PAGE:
Detroit Rave Scene

When I moved to the suburbs of Detroit, I heard that Detroit was the place to rave back in the day. Back in the day I was always wanted to be part of the scene for the crazy cool huge pants, the use of primary colors in all aspects of wardrobe, the beads, the crazy dyed hair, the glowsticks, and the bragging rights to the fact that you were able to get out of the house and dance till 6 in the morning in Toronto at the age of 15. I goodsearched the topic and came up with the site detrave.net with merely the phrase “the scene is dead. long live the scene”. Is the scene really dead in Detroit?

4 Comments so far

  1. axel (unregistered) on February 8th, 2006 @ 8:33 pm

    does anyone remember motor detroit in hamtramck? house music? derrick may? did they all move to california? do you know alton miller? he used to produce around here, i saw him once at woodward and charlotte street. haven’t seen him in a while. hope he didn’t move. but glowsticks and whistles? you really talk about the 15-year-olds there…good question though, where’s the scene. considering that house music was pretty much born in detroit. what do you consider rave anyway? if you’re not interested in house music just disregard my post…


  2. tomo (unregistered) on February 13th, 2006 @ 3:07 pm

    The huge parties stopped a few years ago replaced by smaller, low key parties and club nights. I believe it’s a cycle. There’s been a lot more activity lately and the return of large parties (like King James Productions). Look for flyers or check for updates on detroitluv.


  3. Nathan (unregistered) on February 14th, 2006 @ 12:53 pm

    I posted this comment once, and was told it had to be accepted by a moderator before being posted. Since it’s been nearly a week, I’m just going to post it again. Maybe this time someone will approve it.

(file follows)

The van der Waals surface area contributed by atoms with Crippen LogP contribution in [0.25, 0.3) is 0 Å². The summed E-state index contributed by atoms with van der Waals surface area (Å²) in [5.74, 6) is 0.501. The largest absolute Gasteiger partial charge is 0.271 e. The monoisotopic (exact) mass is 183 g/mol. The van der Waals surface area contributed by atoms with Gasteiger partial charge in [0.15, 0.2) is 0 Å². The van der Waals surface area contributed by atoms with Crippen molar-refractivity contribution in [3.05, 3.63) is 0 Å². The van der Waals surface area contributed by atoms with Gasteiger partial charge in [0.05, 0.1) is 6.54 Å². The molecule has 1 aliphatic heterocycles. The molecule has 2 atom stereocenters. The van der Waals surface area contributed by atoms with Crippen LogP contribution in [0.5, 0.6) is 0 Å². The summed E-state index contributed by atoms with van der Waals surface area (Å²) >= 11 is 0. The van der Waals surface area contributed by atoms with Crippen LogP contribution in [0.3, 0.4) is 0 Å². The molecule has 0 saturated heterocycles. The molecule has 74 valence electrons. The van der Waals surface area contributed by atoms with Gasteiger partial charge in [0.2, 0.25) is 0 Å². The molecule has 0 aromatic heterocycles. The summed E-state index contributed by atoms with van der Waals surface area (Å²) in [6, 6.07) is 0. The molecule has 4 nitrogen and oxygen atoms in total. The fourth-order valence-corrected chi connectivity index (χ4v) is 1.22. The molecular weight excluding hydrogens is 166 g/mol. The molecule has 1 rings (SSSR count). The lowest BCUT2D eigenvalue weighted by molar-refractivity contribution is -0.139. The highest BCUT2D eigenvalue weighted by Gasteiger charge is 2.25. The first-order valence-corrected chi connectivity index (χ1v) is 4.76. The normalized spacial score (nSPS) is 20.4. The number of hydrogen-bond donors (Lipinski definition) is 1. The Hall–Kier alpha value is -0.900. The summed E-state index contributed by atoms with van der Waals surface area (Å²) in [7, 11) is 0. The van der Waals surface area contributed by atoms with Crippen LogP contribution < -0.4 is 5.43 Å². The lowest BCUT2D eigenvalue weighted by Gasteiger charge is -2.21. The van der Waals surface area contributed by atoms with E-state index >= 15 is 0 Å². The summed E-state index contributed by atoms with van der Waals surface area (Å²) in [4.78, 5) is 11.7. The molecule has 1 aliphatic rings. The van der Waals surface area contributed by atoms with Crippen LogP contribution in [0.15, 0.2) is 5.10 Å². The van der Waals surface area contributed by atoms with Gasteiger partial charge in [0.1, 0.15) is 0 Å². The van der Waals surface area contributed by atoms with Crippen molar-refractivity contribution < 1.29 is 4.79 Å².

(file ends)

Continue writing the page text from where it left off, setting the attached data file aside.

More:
Imagine my surprise to be reading Metroblogging Detroit and see Detroit Rave mentioned. I started the website in 1999 when I returned from Phoenix, Arizona and noticed a lack of Detroit rave scene websites. The site enjoyed a couple years of success. I posted weekly events and eventually opened the calendar up to the public so people could post their own event flyers and reviews. I closed it again once people started using it as a graffiti board for their own private jokes.

    By this time Fox News was already targeting local events with their “Crave The Rave” segments. The bad publicity increased until the city police were breaking up parties left and right. Many of the promoters who had been in the scene for over a decade suddenly felt it wasn’t worth the risk of arrest. The popularity of rave culture nationwide also created a turnover in the raver population, bringing younger, less-experienced, suburban ravers into the city, as well as inexperienced promoters who were more worried about making a quick buck than throwing a solid event. Older ravers felt unwelcome and were strangers in their own city.

    The last Detroit party I attended was in 2001. The scene is different now, but perhaps not really dead. I’m sure there are still people dedicated to promoting quality events, just as there are still ravers waiting excitedly for the next big event. It’s just not the same people who were here a decade ago.

    “The scene is dead, long live the scene” is, of course, a play on the traditional phrase “The king is dead, long live the king.” It implies that while the old scene is no more, there has been a succession. The new scene might be great, I wouldn’t know. I don’t go to many events and when I do they tend to be in other states. I hope this post clarifies my position and answers some of your questions. I have many wonderful memories of the Detroit rave scene and hope that people are still making new ones.


  4. tomo (unregistered) on February 14th, 2006 @ 3:43 pm

    Many of the same players as before are still involved in different capacities. Go to Oslo and talk to the owner and you’ll see what I’m talking about.



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